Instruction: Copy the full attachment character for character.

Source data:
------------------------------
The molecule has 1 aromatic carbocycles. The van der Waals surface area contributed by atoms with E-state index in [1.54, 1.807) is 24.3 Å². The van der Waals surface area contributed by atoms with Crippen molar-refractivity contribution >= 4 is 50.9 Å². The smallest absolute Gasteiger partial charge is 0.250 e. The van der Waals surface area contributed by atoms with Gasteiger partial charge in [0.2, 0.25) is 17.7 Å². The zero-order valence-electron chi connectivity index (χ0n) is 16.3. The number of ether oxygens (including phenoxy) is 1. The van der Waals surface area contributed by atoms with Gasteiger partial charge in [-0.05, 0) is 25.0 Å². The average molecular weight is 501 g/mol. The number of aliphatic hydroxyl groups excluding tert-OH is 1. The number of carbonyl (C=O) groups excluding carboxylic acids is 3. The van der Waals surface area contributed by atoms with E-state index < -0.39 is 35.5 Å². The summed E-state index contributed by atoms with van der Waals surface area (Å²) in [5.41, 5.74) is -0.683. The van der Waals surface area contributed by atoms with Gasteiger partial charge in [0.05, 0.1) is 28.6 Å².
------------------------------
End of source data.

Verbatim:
The molecule has 1 aromatic carbocycles. The van der Waals surface area contributed by atoms with E-state index in [1.54, 1.807) is 24.3 Å². The van der Waals surface area contributed by atoms with Crippen molar-refractivity contribution >= 4 is 50.9 Å². The smallest absolute Gasteiger partial charge is 0.250 e. The van der Waals surface area contributed by atoms with Gasteiger partial charge in [0.2, 0.25) is 17.7 Å². The zero-order valence-electron chi connectivity index (χ0n) is 16.3. The number of ether oxygens (including phenoxy) is 1. The van der Waals surface area contributed by atoms with Gasteiger partial charge in [-0.05, 0) is 25.0 Å². The average molecular weight is 501 g/mol. The number of aliphatic hydroxyl groups excluding tert-OH is 1. The number of carbonyl (C=O) groups excluding carboxylic acids is 3. The van der Waals surface area contributed by atoms with E-state index < -0.39 is 35.5 Å². The summed E-state index contributed by atoms with van der Waals surface area (Å²) in [5.41, 5.74) is -0.683. The van der Waals surface area contributed by atoms with Gasteiger partial charge in [0.05, 0.1) is 28.6 Å².